Numbers persons like McGrath – a numbers man for Malcolm T, no less – attract support in this day and age, whether deserved or not.  (How a Senate candidate who was once an apparatchik of middling skill-set can help to win an election is not readily apparent).  Scott Morrison and Barry O’Farrell are other examples of middling skill-set backroom boys.

The Queensland pre-selectors’ sense of the big ideas battles to be fought and won was borderline non-existent.  In their minds, the role of a parliamentary representative is reduced, perhaps unsurprisingly absent any core agreement about philosophy in the ranks of Liberals, to retail politics.  Yes, this is a sad reality.  But it needs to be called out, repeatedly, and to be exposed as a prime example of the political deficit in contemporary Australia.

What about the “captain’s pick”?  The reaction by pre-selectors demonstrates that the spirit of Joh and the presumed war of Queensland against “southerners” persists deep into the twenty-first century.  Joh’s political longevity was powered by them-and-us.  It still works!

The pre-selection shows, yet again, that the voting blocks and the factions still dominate outcomes.  Real talent is ignored, especially conservative talent.  Deals, paybacks and stitch-ups rule.  It is unedifying.  This was the modus operandi of the once relevant Labor Party.  It clearly jumped the aisle.

Should any of this astonish?  Probably not.  The Liberal Party is now a low-rent operation populated by mediocre millennials, careerists, rent-seekers and chancers.  Apparently at the level of the “base”, as well.  Not for Queensland the spirit of the Tea Party and the principled, righteous populists of what the Queenslander pre-selectors would probably dismiss as the Trumpian “alt-right”.

Not much of this is remotely surprising, of course.  Politics in this country is now a lowest common denominator game, played for minimal spoils by those who simply turn up.  Little wonder that Stoker’s conservative colleagues like Kelly, Flint and Christensen are jumping ship.  Kevin Andrews was shafted, just like Eric Abetz.

Perhaps the scariest comment by a pre-selector was that which stated that “we don’t want a culture warrior”.  This is either an admission of abject defeat in these wars or, worse, a confirmation of the fact that the Liberal Party has lost all interest in conservatism as a guiding set of principles and ideas, and has also lost its former spine.  Lost interest in fighting the fights that matter.  In flaying the ideological enemy.  Disdaining matters of high principle as a matter of course is not a good look.  Those pesky, second-order issues like the right-to-life, the survival of the family, patriotism, the collapse of our education system, prosperity, the rule of law, and lost basic rights and freedoms.  We can park all.  We just want to win elections and look after our mates.  Put brutally, any Liberal who does not understand the culture wars has no business to be voting for our elected representatives.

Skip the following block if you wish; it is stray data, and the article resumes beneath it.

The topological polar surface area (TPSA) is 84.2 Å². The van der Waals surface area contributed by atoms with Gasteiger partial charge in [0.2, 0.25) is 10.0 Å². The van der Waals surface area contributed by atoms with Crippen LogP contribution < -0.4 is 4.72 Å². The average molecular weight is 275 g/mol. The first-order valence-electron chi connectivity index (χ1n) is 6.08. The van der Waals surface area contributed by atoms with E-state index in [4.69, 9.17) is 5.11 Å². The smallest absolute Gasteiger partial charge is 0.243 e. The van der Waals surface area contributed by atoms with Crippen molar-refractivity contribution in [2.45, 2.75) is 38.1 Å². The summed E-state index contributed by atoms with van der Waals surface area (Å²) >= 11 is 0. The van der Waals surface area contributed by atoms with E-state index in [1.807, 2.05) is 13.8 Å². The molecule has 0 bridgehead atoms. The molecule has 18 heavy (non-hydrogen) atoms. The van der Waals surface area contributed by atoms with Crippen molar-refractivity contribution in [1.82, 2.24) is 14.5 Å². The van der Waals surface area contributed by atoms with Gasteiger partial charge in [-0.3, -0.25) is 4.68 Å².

The Queensland Liberal Party is, like its fellow Eastern State Divisions, a creature of creepily weird factional groupings which have little connect with the real world of families, workers and everyday struggles.  And the Queensland version of factional wars is especially underwhelming, based as it has always been on attachments to personalities of indifferent ability and its Joh Wars overhang.  What a mess it is up north.

The outcome of the recent carnage in Brisbane is that we will face an unfortunate and possibly unedifying contest next time around between Amanda Stoker and the ageing and still effective warrior Pauline Hanson, a personage of long-term commitment to the values held by many of us who would be normally expected to cheer on Amanda. 

The pre-selection will merely concentrate the minds of right-of-centre (“club sensible”) voters who might reasonably be expected to conclude that the Liberal Party is no longer the answer, whatever the considerable merits of Senator Stoker. 

Read 1919 times Last modified on Wednesday, 12 May 2021 01:13
Paul Collits

Paul Collits is a freelance writer and independent researcher who lives in Lismore New South Wales.  
He has worked in government, industry and the university sector, and has taught at tertiary level in three different disciplines - politics, geography and planning and business studies.  He spent over 25 years working in economic development and has published widely in Australian and international peer reviewed and other journals.  He has been a keynote speaker internationally on topics such as rural development, regional policy, entrepreneurship and innovation.  Much of his academic writing is available at
His recent writings on ideology, conservatism, politics, religion, culture, education and police corruption have been published in such journals as Quadrant, News Weekly and The Spectator Australia.
He has BA Hons and MA degrees in political science from the Australian National University and a PhD in geography and planning from the University of New England.  He currently has an adjunct Associate Professor position at a New Zealand Polytechnic.